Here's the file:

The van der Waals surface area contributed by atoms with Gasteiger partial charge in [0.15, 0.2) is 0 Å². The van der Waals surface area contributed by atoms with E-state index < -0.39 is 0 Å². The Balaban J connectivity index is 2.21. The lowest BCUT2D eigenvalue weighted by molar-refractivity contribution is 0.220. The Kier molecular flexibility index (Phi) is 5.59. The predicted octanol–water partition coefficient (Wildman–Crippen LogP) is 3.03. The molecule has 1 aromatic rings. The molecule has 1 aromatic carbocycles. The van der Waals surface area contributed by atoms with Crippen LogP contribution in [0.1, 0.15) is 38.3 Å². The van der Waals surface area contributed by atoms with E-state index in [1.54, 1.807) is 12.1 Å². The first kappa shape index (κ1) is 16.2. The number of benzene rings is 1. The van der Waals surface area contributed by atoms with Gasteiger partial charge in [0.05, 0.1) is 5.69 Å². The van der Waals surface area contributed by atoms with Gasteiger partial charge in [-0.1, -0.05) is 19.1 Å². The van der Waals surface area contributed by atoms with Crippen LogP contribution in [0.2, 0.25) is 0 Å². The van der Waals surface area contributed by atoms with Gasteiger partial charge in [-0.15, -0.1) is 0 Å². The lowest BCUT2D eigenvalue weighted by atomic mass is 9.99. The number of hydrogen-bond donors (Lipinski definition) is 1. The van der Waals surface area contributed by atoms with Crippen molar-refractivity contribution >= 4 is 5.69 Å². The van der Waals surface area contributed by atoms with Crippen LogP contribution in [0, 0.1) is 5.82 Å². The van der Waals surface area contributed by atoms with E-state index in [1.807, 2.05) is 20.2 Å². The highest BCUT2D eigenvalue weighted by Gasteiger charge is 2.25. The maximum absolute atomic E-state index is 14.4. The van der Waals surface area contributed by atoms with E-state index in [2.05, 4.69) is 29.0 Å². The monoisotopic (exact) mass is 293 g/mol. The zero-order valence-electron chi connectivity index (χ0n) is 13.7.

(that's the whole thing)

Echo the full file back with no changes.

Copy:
The van der Waals surface area contributed by atoms with Gasteiger partial charge in [0.15, 0.2) is 0 Å². The van der Waals surface area contributed by atoms with E-state index < -0.39 is 0 Å². The Balaban J connectivity index is 2.21. The lowest BCUT2D eigenvalue weighted by molar-refractivity contribution is 0.220. The Kier molecular flexibility index (Phi) is 5.59. The predicted octanol–water partition coefficient (Wildman–Crippen LogP) is 3.03. The molecule has 1 aromatic rings. The molecule has 1 aromatic carbocycles. The van der Waals surface area contributed by atoms with Crippen LogP contribution in [0.1, 0.15) is 38.3 Å². The van der Waals surface area contributed by atoms with E-state index in [1.54, 1.807) is 12.1 Å². The first kappa shape index (κ1) is 16.2. The number of benzene rings is 1. The van der Waals surface area contributed by atoms with Gasteiger partial charge in [0.05, 0.1) is 5.69 Å². The van der Waals surface area contributed by atoms with Gasteiger partial charge in [-0.1, -0.05) is 19.1 Å². The van der Waals surface area contributed by atoms with Crippen LogP contribution in [0.2, 0.25) is 0 Å². The van der Waals surface area contributed by atoms with Gasteiger partial charge in [-0.15, -0.1) is 0 Å². The lowest BCUT2D eigenvalue weighted by atomic mass is 9.99. The number of hydrogen-bond donors (Lipinski definition) is 1. The van der Waals surface area contributed by atoms with Crippen molar-refractivity contribution >= 4 is 5.69 Å². The van der Waals surface area contributed by atoms with Crippen LogP contribution in [0, 0.1) is 5.82 Å². The van der Waals surface area contributed by atoms with E-state index in [1.807, 2.05) is 20.2 Å². The highest BCUT2D eigenvalue weighted by Gasteiger charge is 2.25. The maximum absolute atomic E-state index is 14.4. The van der Waals surface area contributed by atoms with E-state index in [2.05, 4.69) is 29.0 Å². The monoisotopic (exact) mass is 293 g/mol. The zero-order valence-electron chi connectivity index (χ0n) is 13.7.